Alternatives to Traditional Preaching Part 1: Can We Break the Mold?

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In this four-part series, we are going to explore some of the varied and creative options you have for preaching. I hope that it will help each of us to think creatively and inspire you to approach your preaching from new angles.

Before we look at specific forms of preaching, we need to give some healthy boundaries to our exploration. This post will look closely at the question: Can we make changes to preaching and still call it preaching? To answer this I will offer a definition of preaching which should give us a context in which to explore new forms of preaching.

Right out of the gate there is something to be addressed: what do we mean by traditional preaching? Depending on who you ask you are bound to get a wide range of answers. For our purposes, I am suggesting that traditional preaching generally takes the form of one person standing in front of people presenting a sermon.

I should note that I am not trying to make an argument to abandon traditional preaching but instead want to add some diversity into the mix.

Rather than taking one form we should be inspired and encouraged to be creative in the telling and retelling of God’s mission, of the gospel.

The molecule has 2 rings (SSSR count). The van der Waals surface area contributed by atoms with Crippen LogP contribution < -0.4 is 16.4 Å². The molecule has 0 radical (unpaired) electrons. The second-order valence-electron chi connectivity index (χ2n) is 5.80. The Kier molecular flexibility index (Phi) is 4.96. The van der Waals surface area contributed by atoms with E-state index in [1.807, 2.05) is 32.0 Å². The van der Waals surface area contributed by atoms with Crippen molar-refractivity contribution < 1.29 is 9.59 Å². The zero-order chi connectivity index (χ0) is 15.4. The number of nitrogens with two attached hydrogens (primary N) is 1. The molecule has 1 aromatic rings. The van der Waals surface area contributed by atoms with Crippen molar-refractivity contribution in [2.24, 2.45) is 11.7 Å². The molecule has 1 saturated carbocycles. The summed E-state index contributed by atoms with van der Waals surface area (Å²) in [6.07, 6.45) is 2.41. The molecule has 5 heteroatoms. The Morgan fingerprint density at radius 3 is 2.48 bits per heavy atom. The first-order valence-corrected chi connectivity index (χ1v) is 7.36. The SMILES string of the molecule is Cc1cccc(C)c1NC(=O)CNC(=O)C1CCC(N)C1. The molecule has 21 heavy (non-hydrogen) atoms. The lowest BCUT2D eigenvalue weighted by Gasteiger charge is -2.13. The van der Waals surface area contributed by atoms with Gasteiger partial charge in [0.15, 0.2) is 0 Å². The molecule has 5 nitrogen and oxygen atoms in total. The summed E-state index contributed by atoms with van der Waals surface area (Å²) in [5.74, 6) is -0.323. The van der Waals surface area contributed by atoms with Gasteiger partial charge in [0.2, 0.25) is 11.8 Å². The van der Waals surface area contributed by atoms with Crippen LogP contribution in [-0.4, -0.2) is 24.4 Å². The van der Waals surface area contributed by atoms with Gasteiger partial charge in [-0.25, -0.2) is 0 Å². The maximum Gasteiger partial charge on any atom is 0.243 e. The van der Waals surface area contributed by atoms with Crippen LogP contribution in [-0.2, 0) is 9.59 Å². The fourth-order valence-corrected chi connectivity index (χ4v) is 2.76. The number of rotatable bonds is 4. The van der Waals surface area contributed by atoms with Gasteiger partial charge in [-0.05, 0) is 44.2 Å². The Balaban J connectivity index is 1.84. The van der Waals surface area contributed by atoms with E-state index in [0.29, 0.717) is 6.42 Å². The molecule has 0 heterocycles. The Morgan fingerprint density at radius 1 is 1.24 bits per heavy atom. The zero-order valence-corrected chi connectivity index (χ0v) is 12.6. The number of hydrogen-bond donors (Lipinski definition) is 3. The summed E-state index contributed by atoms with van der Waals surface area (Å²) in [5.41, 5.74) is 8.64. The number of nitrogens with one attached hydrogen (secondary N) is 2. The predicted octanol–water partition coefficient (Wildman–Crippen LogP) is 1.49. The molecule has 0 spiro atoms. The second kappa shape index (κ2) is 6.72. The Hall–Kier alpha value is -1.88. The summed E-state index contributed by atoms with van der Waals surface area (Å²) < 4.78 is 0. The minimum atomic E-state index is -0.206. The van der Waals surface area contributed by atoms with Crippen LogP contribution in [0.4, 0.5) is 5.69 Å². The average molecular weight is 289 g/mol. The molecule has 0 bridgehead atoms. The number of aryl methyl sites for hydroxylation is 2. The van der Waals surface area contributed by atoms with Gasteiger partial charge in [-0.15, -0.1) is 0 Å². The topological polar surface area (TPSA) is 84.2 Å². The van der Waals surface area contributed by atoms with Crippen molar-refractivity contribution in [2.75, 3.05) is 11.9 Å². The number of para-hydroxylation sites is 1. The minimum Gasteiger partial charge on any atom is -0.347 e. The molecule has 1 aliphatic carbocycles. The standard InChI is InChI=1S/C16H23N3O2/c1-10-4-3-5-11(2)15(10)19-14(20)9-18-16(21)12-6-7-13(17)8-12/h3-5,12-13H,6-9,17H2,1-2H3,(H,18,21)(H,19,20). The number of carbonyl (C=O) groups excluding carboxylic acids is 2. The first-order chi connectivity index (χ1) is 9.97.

With that in mind, I want to offer a simple definition of preaching that can be used to guide our conversation and give us some structure as we explore alternatives. I tend to use Thomas Oden’s definition from his book Pastoral Theology. He defines preaching as:

“The public exposition of Christian truth, addressed to the here-and-now community of faith, and to all who would hear it.” [1]

In this definition, there are a few key ideas there that should guide our pursuit of creative preaching.

First, “preaching public exposition of Christian truth.” Exposition implies one of two things: a description of a theory or a large exhibition of art or trade goods. Both of these definitions offers something of clarity to our understanding of preaching. It requires that Christian truth is described/presented.

Second, “preaching is addressed to the here-and-now community of faith and to all who would hear it.” This second point is fundamental to our pursuit of creative forms of exposition. While the traditional form of preaching to a crowd may have been normal within the context of ancient Rome or in the lecture halls of the enlightenment in Europe, it is less common today. Even contemporary academic institutions encourage professors to teach in a varied manner that extends beyond lecturing for three hours. To address the here-and-now community, we must be mindful that our approach encourages the hearing of Christian truth and does not merely emulate the successful hearings of the past.

Both of these aspects suggest that preaching does not need to take one form but can, in an effort to explain Christian truth and encourage the hearing of it, be varied and creative. So, while I don’t want to encourage a flat out abandonment of traditional preaching forms, we can find some alternative to flavor our weekly, monthly, and annual preaching schedules.  

With these two guiding principles we can expand our thinking and begin to explore new forms of preaching. We will begin that discussion in the next post: Preaching in Dialogue.


[1] Oden, Pastoral Theology, 128.